Whether it is dodging the issue of weapons of mass destruction or evading the imbroglio over the recount in Florida, the two most prominent scions of the Bush dynasty have a knack for braving doubts about their credibility. \nBut while US president George Bush and his brother Jeb, the Florida governor, have made it through some tough questioning, the president's younger brother, Neil, may not be so lucky. \nIn a court deposition, taken in March and released this week, Neil claims that attractive women came to his hotel door looking for sex while he was on business trips in Hong Kong and Thailand. And as a big-hearted Texan, Neil, the third of five Bush children, merely did as he was asked. \n"You have to admit it's pretty remarkable for a man to go to a hotel room door and open it and have sex with her," said his ex-wife's lawyer, Marshall Davis Brown. \n"It was very unusual," Bush replied. He insists he didn't know them, did not see them afterwards and didn't pay them. \n"Were they prostitutes?" he was asked. \n"I don't know," he said. \nBush, 48, divorced his wife, Sharon, in April after 23 years of marriage. The split came after a bitter dispute with another couple, Maria and Robert Andrews, whom they met several years earlier. \nSharon, who is the subject of a US$850,000 defamation suit after she alleged that Bush was the father of the Andrews' two-year-old son, has called on Neil Bush and Andrews to take paternity tests. Bush and Maria Andrews are now a couple. \nOn Friday last week a Texas judge ordered Sharon Bush to allow one of their daughters, Ashley, 14, to accompany Neil and Maria to France for Thanksgiving. \n"They don't even celebrate Thanksgiving in France," said a friend of Sharon's. \nThe deposition also shed light on Bush's business dealings and ability to land fat contracts with little expertise. \nThe hotel trysts took place while Bush was working as a consultant for Grace Semiconductor Manufacturing Corp, which is backed by the son of former Chinese leader, Jiang Zemin, for which he was paid US$2 million in stock options over five years. \nIt is not the first time that he has been involved in corporate controversy. In the late 1980s he was director of Denver-based Silverado Savings & Loan, which collapsed at a cost to taxpayers of US$1 billion. At the time he denied any wrongdoing but was sanctioned by the federal government for his part in the failure. \nDuring the deposition Brown asked: "Now, you have absolutely no education background in semiconductors, do you Mr Bush?" \n"That's correct," Bush said. \nBrown also questioned him about work for Crest Investment Corp, where he was paid US$5,000 a month for work that totalled no more than four hours a week. Bush said he provided Crest with "miscellaneous consulting services." \n"Such as?" asked Brown. \n"Answering phone calls when the other co-chairman called and asked for advice," Bush said.
‘SPIKES’: Rudy Giuliani at a hearing asked about voting data in Pennsylvania, with a witness saying that 570,000 votes they selected were for Biden and 3,200 for Trump US president-elect Joe Biden on Wednesday said that Americans “won’t stand” for attempts to derail the US election outcome, as US President Donald Trump called for results to be overturned. Biden said in his hometown of Wilmington, Delaware, that Americans “have full and fair and free elections, and then we honor the results.” “The people of this nation and the laws of the land won’t stand for anything else,” he said. However, Trump is challenging the results, with lawsuits under way in several states. “We have to turn the election over,” he told a hearing in Pennsylvania. “This election was rigged.” “All we need is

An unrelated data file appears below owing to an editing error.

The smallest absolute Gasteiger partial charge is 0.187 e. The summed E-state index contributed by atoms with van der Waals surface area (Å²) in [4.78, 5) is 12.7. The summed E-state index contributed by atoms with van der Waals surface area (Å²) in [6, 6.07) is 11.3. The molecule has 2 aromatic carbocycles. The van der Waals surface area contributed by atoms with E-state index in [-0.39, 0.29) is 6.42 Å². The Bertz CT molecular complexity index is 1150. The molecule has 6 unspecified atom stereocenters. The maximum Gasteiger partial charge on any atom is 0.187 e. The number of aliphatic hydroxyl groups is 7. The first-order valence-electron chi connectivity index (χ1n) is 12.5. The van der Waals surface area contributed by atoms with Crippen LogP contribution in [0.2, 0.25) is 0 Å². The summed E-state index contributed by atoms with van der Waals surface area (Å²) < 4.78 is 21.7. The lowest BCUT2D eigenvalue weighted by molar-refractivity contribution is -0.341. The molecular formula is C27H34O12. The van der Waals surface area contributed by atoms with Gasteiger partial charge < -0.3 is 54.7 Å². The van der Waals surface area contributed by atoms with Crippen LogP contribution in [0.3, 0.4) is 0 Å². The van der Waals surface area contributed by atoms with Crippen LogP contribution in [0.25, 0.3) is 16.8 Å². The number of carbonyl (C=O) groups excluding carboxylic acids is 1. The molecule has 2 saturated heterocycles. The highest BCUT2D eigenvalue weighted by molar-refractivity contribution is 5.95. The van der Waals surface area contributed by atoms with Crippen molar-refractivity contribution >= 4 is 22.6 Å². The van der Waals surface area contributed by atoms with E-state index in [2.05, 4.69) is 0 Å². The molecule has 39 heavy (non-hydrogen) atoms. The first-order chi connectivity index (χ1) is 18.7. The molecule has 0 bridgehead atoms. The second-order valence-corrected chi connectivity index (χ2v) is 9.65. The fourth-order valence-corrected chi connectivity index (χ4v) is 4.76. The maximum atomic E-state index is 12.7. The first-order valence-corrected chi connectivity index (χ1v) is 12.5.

Hundreds of flights at one of China’s busiest airports were canceled yesterday as Shanghai raced to bring a local COVID-19 outbreak under control. Health officials have tested thousands of staff at Pudong International Airport since a small cluster of COVID-19 cases in the city was linked to several cargo handlers. China — where the virus first emerged late last year — has largely brought the COVID-19 pandemic under control through travel restrictions and lockdowns, but it is now battling a number of domestic outbreaks in different cities. Shanghai has reported seven local infections linked to the airport this month, with most cases found
‘OCEAN OF STORMS’: The Chang’e 5 seeks to collect about 5kg of samples from a previously unvisited area in a massive lava plain, known as Oceanus Procellarum China plans to launch an uncrewed spacecraft to the moon this week to bring back lunar rocks in the first attempt by any nation to retrieve samples from Earth’s natural satellite since the 1970s. The Chang’e 5 probe, named after the ancient Chinese goddess of the moon, would seek to collect material that could help scientists understand the moon’s origins and formation. The mission would test China’s ability to remotely acquire samples from space, ahead of more complex missions. If successful, the mission will make China only the third country to have retrieved lunar samples, following the US and the Soviet Union decades
Sudan on Saturday boycotted talks between Nile Valley countries over Ethiopia’s controversial mega-dam, calling on the African Union to play a greater role in pushing forward negotiations that have stalled for years. It was the first time that Sudan refused to attend talks with Ethiopia and its northern neighbor Egypt, which has expressed for years its fears that the Ethiopian Grand Renaissance Dam on the Blue Nile will dramatically threaten water supplies downstream. Sudanese Irrigation and Water Resources Minister Yasser Abbas said in a statement that the current approach to reaching a tripartite agreement on the filling and operation of Ethiopia’s dam